Ask a Nurse: Should I Get an ABSN or MEPN? icon

Ask a Nurse: Should I Get an ABSN or MEPN?

| Joelle Y. Jean, RN, FNP-BC

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In our Ask a Nurse series, experienced nurses provide an insider look at the nursing profession by answering your questions about nursing careers, degrees, and resources.


Question: I am graduating next year with a BS in health communications and want to go on to be a nurse. I am thinking about neonatal or pediatrics and was wondering what the best education path would be best — an ABSN or MEPN?


Congratulations on almost completing your bachelor's! That is a huge accomplishment. Becoming a nurse is a great career choice, and I'm glad you are thinking about it. Let's figure out which educational path will be a good choice for you.

An accelerated bachelor of science in nursing (ABSN) is a fast-track nursing program designed for students with a bachelor's degree in another field. A master's entry program in nursing (MEPN) is a registered nurse (RN) or nurse practitioner (NP) fast-track program that allows students to earn a nursing undergraduate degree and a master's in nursing.

There are some similarities between the two paths:

  • They both are full-time, accelerated programs and have similar admission requirements.
  • Both programs prepare students to sit for the nursing licensure exam called the NCLEX-RN. An MEPN prepares students to sit for the national NP exam.

You mentioned you were thinking about becoming a neonatal or pediatric nurse. There is one main difference between an ABSN and MEPN:

  • After completing an ABSN and passing the NCLEX-RN, you will be able to work as an RN. This will allow you to gain experience as a neonatal or pediatric nurse. After a few years, you can go back for your master's.
  • After completing an MEPN program and passing the NCLEX-RN and national NP exam, you will be able to care for patients as an NP. NPs have a different scope of practice than an RN. NPs can assess, diagnose, and treat patients.

Comparing an ABSN and MEPN

See details in the following table to compare and contrast an ABSN and MEPN:

Accelerated Bachelor of Nursing Science (ABSN)

  • A second-degree accelerated undergraduate program
  • 11-18 months to completion
  • Prerequisites are required
  • Full time and intensive
  • Prepares you to be an RN and sit for the NCLEX-RN
  • Allows for practice at the bedside after completion

Master of Science for Entry to the Profession of Nursing (MEPN)

  • A second-degree nursing graduate program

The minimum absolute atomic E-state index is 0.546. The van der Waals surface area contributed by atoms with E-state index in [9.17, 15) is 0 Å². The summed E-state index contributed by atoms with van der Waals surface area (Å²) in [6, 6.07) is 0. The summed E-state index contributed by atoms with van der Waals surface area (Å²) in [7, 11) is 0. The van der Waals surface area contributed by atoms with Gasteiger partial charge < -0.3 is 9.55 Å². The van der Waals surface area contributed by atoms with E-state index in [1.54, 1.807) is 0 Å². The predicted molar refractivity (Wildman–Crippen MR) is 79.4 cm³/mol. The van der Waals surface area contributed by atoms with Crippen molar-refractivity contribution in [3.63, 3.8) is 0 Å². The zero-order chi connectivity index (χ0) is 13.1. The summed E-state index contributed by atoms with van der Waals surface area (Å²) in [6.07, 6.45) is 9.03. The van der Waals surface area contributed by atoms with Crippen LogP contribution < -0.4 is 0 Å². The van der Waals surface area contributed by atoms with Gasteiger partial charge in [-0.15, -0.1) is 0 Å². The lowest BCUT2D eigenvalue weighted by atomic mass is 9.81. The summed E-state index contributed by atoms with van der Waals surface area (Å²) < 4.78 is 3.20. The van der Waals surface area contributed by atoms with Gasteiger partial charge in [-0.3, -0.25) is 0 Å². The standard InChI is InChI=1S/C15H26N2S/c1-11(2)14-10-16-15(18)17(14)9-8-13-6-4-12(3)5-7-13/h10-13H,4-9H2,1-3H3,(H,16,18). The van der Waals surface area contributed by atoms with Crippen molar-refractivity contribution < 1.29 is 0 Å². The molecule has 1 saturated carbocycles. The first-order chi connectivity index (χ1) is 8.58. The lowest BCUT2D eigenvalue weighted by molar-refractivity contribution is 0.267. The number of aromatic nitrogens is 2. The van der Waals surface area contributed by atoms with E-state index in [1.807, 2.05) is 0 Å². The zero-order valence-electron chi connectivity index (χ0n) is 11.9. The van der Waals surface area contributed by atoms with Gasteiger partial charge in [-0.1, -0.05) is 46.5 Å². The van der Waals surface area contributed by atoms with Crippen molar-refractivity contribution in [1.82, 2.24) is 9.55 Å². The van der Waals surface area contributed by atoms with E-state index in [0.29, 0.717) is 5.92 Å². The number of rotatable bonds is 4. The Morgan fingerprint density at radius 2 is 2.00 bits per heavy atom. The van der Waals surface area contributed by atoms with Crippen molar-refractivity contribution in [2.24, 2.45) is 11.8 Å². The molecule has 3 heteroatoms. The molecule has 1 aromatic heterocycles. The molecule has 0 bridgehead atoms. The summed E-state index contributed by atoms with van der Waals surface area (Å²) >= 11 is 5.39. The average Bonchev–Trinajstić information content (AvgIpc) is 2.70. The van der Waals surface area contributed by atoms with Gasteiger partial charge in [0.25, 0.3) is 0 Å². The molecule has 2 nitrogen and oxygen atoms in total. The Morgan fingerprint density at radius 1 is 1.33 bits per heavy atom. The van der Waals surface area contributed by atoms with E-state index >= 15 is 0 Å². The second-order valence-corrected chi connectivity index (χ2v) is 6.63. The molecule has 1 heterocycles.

• 2-3 years to completion
  • Prerequisites are required
  • Full time and intensive
  • Prepares you to be an RN and NP
  • Prepares you to sit for the NCLEX-RN and national NP exam
  • Prepares you to take the clinical nurse leader (CNL) certification exam

Do All Accredited MEPN Programs Give You the Same MSN Degree?

MEPN programs are different from master of science in nursing (MSN) programs. MEPN programs are for second-degree graduate students who don't have a degree in nursing. MSN programs are designed for nurses who already have their BSN.

MEPN programs prepare students to become nurse leaders. They provide classes such as leadership, quality improvement, and safety. Some programs prepare students to take the CNL certification exam.

Do MEPN and MSN Programs Prepare You for an NP License?

Both MEPN and MSN programs can prepare students to sit for the national NP exam. There are two governing boards master-prepared nurses can sit for:

  • American Association of Nurse Practitioners (AANP)
  • American Nurses Credentialing Center (ANCC)

How Much Harder or Faster Are MEPN Programs?

MEPN programs are very competitive. You must be in great academic standing with a 3.0 or higher GPA. Some programs require prerequisites to be completed before admission. Prerequisites generally include:

  • General chemistry
  • Human anatomy and physiology
  • Microbiology
  • Statistics
  • Nutrition

The program is fast-paced and intense. Think about it: You will be completing a BSN and an MSN in 2-3 years! But it can be done. However, MEPN programs are full time and you'll probably have to forgo a full-time job until you graduate.

Both ABSN and MEPN Routes Fill the Nursing Need

There is a huge need for nurses and NPs. There is a nursing and primary care physician shortage, baby boomers are retiring, and more people are suffering from chronic illnesses.

If you want work experience in a neonatal nurse career or pediatric nurse career before getting your MSN, then go the ABSN route.

If you want to practice as an NP right out of school, then go the MEPN route. Whatever you decide, both paths are great. Good luck!

In Summary

  • ABSN and MEPN programs are fast-track accelerated programs.
  • ABSN and MEPN have similar admission requirements.
  • An ABSN and MEPN prepares you to sit for the NCLEX-RN.
  • An MEPN prepares you to sit for the NP boards.
  • ABSN is a faster track and allows you to work as an RN after completing and passing the NCLEX-RN.

Written by:

Portrait of Joelle Y. Jean, RN, FNP-BC

Joelle Y. Jean, RN, FNP-BC

Joelle Jean has been a nurse for over 10 years and family nurse practitioner for over three years. She has a background in pediatric emergency room, labor and delivery, and primary care medicine. Today, she is a senior nurse writer for NurseJournal. She lives in New York with her husband, two boys, and cat, Zuzu.

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